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N.W.A. Represents L.A. among Rock and Roll Hall of Fame Nominees
They solidified their status as griots of gangsta rap and created a mythology for the culture that surrounded it
Led Zeppelin thinks it’s been a long since you’ve rocked and rolled. AC/DC asserts that rock and roll ain’t noise pollution. And Neil Young claimed that rock and roll would never die. As the 2014 nominations for the Rock and Roll Hall of Fame suggest, rock is a fluid genre, one that’s not carved set in stone.
On Wednesday, 16 nominees for induction into the Rock and Roll Hall of Fame were announced. The list makes a valiant attempt to encompass popular music in its entirety, from the smooth sounds of 1980s hitmakers Hall and Oates to the proggy guitar acrobatics of Yes. If you’re into rigorous definitions of genre that may be problematic, but there’s no doubt some great bands are getting their due. Louisiana R&B outfit The Meters are one of the funkiest bands ever, Peter Gabriel was the original Marilyn Manson, and the shadow of The Zombies still lingers over much of today’s indie rock.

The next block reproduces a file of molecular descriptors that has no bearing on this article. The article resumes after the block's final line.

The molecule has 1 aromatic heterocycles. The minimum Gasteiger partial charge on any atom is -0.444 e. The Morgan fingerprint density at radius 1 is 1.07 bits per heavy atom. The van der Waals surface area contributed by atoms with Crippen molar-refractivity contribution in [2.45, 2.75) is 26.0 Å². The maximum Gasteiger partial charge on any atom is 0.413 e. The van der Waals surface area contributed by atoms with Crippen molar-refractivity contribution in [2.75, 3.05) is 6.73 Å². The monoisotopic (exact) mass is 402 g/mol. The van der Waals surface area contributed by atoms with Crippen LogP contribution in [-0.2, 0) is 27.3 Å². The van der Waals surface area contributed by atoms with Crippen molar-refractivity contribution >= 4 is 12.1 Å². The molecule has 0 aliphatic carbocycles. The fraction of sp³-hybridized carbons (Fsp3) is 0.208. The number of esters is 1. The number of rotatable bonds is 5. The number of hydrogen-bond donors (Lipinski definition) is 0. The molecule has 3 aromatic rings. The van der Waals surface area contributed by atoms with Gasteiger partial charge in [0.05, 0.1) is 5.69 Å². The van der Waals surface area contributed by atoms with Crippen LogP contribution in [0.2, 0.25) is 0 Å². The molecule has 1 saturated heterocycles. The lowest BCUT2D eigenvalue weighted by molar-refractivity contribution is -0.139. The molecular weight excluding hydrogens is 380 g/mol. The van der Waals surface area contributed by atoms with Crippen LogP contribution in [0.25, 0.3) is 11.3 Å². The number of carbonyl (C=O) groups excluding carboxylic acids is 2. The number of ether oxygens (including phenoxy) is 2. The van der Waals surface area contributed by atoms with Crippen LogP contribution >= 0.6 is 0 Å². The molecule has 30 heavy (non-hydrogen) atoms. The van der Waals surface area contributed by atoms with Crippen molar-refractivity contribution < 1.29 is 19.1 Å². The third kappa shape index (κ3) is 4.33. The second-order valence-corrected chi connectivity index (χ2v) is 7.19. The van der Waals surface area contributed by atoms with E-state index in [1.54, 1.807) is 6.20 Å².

For the nomination process, more than 600 voters including industry folk, past inductees, critics, and rock historians (that’s an actual job) submitted suggestions. All artists must have released their first single or album no later than 1988, which meant that Nirvana barely squeaked in as did L.A.’s own N.W.A., the only one of this year’s nominees who created music not just in Los Angeles but about the city.
Sure, some performers like the mansion-bound Kurt Cobain and Gene Simmons have been based in Los Angeles. Yes, Linda Rondstadt once lived in Laurel Canyon (fun fact: she was engaged to George Lucas and dated Jerry Brown) and surf-guitar proto-punk Link Wray sounds totally SoCal (though he lived for much of his adult life in the San Francisco Bay Area). But the guys of N.W.A. were children of Los Angeles.
They began as a party crew performing electro-tinged breakdance jams at backyard bashes. Their subject matter turned darker, reflecting the realities of their lives in Compton. Launching the careers of Ice Cube, Dr. Dre, and Eazy-E (who died in 1995), N.W.A. solidified its status as griots of gangsta rap while creating a mythology for the culture that surrounded it.
Until December 10 at 5 p.m. (ET), you can make your voice heard and vote for your picks. Below is the full list of nominees; it’ll be interesting to see if N.W.A. makes the final cut.
The Paul Butterfield Blues Band
Hall and Oates
LL Cool J